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Beware of the 'wife guys': Here's why it’s time to stop putting them on a pedestal

By Hannah Mallorca Published Oct 09, 2022 4:57 pm Updated Oct 09, 2022 5:00 pm

There’s a difference between someone who loves their partner and someone who wants the world to know they love their partner while making it their entire personality.

By now, the world is aware of Ned Fulmer and John Mulaney’s Internet downfall. Both men rose to prominence as “wife guys” while crafting their persona around their respective partners—only to cheat on them later on.

As stated in an article by The New York Times, the wife guy is more than “just a husband.” This person creates and markets themselves using his partner to create an illusion of a perfect family or relationship—even if it’s far from the truth.

With this definition in mind, does this apply to everyone who is in a relationship? Far from it. What makes the wife guy different from those who are taken is that they use their significant others as a tool to make themselves look good. 

This Internet phenomenon doesn’t just apply to Ned, John, and even Adam Levine. This goes for everyone who makes their relationship a status symbol to make themselves appear to be in front of the pack. Perhaps, they make their peers believe that they have it all by being on top of a company, looking flawless, having an ideal set of friends, gaining the admiration of those beneath them, and maintaining a picture-perfect relationship. 

Apart from Ned’s “my wife” compilations on YouTube, constantly mentioning how much he loves his wife Ariel gives an impression that he’s over-compensating for a flawed relationship behind-the-scenes. This also applies to John’s “perfect husband” image with Anna Marie Tendler—only to find out he cheated on her with Olivia Munn. 

It's common sense that once you say “yes” to someone, they should be your priority. Why do some go to extreme lengths in showing off their partners and making their personalities revolve around the latter? Has the bar on relationships been set too low that we easily fall into their trap?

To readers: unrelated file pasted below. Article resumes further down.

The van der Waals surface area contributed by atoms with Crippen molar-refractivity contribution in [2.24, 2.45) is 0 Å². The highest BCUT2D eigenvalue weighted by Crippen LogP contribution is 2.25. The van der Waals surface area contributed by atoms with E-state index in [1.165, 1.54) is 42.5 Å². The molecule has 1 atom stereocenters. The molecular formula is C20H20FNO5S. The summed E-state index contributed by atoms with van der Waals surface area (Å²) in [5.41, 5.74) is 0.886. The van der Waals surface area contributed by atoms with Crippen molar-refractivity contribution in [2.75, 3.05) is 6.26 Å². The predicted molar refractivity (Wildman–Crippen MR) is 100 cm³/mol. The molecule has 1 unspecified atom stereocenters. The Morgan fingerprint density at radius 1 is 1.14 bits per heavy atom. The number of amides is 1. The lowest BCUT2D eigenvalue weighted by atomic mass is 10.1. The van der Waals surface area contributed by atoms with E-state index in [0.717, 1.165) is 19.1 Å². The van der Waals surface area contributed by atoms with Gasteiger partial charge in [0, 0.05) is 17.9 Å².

Your significant other is a unique human being with different likes, dislikes, strengths, and weaknesses. It's important to see them as a companion for life and not as a direct extension of yourself.

Maybe so. According to a sexuality and gender expert, many believe that heterosexual relationships are bound to fail even before they start. Researchers cited that failing to meet sexual urges, rapid increase in breakups, and gender roles are the reasons why they don’t work. At the same time, some happen to be products of experience from their own parents, relatives, and even best friends.

This explains why a lot of us seem to put "wife guys" and "partner persons" on a pedestal. Seeing a happy couple on social media seems so ideal that they’re made to be the standards of what love is about. But true love doesn’t work that way.

Now that John and Ned’s cheating scandals have shattered the wife-guy persona for good, it’s high time for us to get over this image as well. Kylie Cheung of Jezebel worded it perfectly—they’re dead. It’s totally fine to congratulate them on their anniversary, engagement, or marriage and celebrate their wins, but let's not put them to a higher standard. Don't allow them to define what every romantic relationship should look like.

This goes for people who fall into the Ned Fulmer-slash-John Mulaney spectrum. Your significant other is a unique human being with different likes, dislikes, strengths, and weaknesses. It's important to see them as a companion for life and not as a direct extension of yourself. After all, isn’t it insulting if the world believes that the most interesting part of you is your partner? I love my boyfriend, but that would hurt me too. 

I am a firm believer that we control the standards of what love and romance should be. Couples have the power to find ways of working things out away from the prying eyes of social media. And if it doesn’t work, we must be brave enough to acknowledge our respective failures whether it ends up in a stronger bond or even a breakup.

Besides, my partner always tells me that it’s better to strive for what’s real than what’s ideal.

Hopefully, the Internet has moved on from Ned’s cheating scandal. Now, let us reassess what we truly want when it comes to matters of the heart.